Freud and History

Our Review of the Week features a text that explores Freudian psychology in the context of 20th century history

Cold War Freud : psychoanalysis in an age of catastrophes

Herzog, Dagmar. Cambridge, 2017
311p index, 9781107072398 $34.99, 9781108110365 $28.00

In this wonderfully researched and elegantly argued contribution to the history of psychoanalytic thought, Herzog (history, City Univ. of New York) offers an account of Freudianism in the decades following World War II that will alter the direction of much historicism pertaining to the upheavals in ideology and activism for which, for example, the decade of the 1960s is renowned. Herzog shows the struggles over key dimensions of Freudian thought as they unfold internationally, against the background of social movements such as feminism, anti-colonialism, and gay rights, paying attention to the impact of Nazism, the intractability of homophobia, and Oedipal authority. Particularly noteworthy is a chapter on post-traumatic stress disorder (PTSD) as its diagnosis, etiology, and treatment were shaped and unshaped in the aftermath of the 20th-century’s greatest trauma, the Holocaust. The book provides new angles on key figures in Freudian and anti-Freudian philosophy, including Karen Horney, Karl Menninger, Herbert Marcuse, Konrad Lorenz, Paul Parin, and coauthors Gilles Deleuze and Félix Guattari. There is no doubt that this book will prove indispensable for scholars of history, the history of ideas, and psychoanalysis.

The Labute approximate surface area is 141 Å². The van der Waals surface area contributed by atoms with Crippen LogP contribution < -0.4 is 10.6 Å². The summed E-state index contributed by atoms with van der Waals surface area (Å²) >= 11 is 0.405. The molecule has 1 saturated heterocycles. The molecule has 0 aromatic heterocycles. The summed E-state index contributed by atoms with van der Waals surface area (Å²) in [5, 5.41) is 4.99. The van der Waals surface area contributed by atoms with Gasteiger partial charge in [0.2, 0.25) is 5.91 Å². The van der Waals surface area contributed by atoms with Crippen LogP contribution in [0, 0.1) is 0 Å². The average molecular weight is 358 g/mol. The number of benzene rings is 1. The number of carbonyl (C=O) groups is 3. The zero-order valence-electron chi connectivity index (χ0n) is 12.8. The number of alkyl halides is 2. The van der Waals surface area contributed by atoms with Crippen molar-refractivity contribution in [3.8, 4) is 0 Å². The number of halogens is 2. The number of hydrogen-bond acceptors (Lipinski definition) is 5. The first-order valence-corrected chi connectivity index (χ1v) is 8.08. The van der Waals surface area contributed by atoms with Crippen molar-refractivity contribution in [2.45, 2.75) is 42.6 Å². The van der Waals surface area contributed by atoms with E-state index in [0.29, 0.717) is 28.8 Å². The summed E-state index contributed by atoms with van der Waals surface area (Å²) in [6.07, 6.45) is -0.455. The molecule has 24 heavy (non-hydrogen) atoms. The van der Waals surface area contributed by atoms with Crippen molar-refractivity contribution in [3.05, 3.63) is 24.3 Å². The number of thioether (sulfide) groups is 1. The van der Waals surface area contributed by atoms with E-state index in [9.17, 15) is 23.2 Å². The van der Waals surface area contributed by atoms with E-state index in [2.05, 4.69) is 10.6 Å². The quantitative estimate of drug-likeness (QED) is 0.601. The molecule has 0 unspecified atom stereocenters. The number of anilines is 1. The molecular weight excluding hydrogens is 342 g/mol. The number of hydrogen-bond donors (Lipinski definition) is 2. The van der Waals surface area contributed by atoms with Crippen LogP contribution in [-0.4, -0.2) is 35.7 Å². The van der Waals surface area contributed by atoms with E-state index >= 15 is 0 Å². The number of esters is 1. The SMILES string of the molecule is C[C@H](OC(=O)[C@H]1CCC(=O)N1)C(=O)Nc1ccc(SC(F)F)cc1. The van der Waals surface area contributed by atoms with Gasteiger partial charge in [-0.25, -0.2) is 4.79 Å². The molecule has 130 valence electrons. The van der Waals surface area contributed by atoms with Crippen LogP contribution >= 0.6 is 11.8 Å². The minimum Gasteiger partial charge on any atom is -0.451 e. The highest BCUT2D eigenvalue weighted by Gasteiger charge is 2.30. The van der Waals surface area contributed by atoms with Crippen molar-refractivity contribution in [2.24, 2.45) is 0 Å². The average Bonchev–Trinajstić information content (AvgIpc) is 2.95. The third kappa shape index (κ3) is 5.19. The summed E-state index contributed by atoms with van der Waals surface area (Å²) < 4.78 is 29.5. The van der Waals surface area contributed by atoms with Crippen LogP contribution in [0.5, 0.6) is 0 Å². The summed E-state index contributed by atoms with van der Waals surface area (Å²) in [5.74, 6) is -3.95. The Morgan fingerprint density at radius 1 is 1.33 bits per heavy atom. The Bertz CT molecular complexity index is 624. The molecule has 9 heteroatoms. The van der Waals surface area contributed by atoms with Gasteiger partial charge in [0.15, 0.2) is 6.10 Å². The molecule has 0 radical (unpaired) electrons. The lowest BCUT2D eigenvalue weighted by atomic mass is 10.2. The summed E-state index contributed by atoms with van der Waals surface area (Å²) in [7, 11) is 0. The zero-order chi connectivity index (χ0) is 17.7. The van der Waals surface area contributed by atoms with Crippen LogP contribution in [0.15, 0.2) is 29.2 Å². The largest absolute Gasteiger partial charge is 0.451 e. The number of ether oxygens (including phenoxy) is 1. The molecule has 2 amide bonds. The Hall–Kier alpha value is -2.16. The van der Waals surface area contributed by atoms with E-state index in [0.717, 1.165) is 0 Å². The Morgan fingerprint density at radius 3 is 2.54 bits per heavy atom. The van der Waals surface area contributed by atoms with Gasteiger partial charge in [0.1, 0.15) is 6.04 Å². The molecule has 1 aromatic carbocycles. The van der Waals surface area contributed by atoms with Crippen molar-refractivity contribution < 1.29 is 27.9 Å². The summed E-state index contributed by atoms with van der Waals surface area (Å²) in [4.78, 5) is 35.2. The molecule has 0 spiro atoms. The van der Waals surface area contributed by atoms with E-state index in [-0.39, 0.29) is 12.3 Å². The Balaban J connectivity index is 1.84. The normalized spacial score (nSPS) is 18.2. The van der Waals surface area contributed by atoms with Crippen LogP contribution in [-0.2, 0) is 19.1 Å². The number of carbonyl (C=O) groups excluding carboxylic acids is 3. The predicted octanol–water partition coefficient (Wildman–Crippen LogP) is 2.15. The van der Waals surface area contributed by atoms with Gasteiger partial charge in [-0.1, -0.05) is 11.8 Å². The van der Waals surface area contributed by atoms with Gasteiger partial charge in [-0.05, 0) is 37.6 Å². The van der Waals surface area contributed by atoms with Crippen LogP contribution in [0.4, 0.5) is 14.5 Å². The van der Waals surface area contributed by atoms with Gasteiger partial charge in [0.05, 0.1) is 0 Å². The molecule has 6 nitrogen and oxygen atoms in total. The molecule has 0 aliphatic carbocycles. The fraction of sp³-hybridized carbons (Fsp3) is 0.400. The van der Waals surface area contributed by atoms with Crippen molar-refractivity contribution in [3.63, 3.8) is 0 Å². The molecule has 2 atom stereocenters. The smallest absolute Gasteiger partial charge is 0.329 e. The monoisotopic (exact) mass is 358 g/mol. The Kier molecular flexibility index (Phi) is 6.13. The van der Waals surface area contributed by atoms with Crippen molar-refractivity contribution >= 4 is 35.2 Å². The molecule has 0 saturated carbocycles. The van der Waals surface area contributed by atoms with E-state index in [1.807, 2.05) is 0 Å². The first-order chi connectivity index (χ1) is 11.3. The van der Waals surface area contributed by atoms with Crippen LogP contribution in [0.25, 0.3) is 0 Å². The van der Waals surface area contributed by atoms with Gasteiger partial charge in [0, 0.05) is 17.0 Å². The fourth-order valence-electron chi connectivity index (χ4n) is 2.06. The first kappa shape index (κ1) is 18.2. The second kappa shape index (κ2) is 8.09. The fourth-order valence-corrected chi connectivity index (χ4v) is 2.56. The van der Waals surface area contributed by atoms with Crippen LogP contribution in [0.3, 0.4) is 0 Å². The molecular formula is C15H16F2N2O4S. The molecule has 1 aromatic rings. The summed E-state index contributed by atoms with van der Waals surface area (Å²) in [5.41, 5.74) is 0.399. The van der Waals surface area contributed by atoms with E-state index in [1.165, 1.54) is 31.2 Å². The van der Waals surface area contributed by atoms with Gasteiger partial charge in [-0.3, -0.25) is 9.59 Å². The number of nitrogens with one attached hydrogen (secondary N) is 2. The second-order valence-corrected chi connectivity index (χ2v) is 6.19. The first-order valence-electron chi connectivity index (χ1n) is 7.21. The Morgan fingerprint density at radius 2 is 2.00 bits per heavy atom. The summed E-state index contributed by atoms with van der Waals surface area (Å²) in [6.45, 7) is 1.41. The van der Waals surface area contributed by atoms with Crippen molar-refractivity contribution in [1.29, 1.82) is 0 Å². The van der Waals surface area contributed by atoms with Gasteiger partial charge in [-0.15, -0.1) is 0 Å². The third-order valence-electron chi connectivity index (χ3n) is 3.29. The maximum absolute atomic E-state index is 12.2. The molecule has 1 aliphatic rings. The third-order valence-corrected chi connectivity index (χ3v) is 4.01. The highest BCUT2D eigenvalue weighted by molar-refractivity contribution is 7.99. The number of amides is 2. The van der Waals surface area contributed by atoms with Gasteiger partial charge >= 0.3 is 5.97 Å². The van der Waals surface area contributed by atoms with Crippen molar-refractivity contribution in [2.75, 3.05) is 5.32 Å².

Summing Up: Essential. All readers.
Reviewer: M. Uebel, University of Texas
Subject: Social & Behavioral Sciences – Psychology
Choice Issue: Sep 2017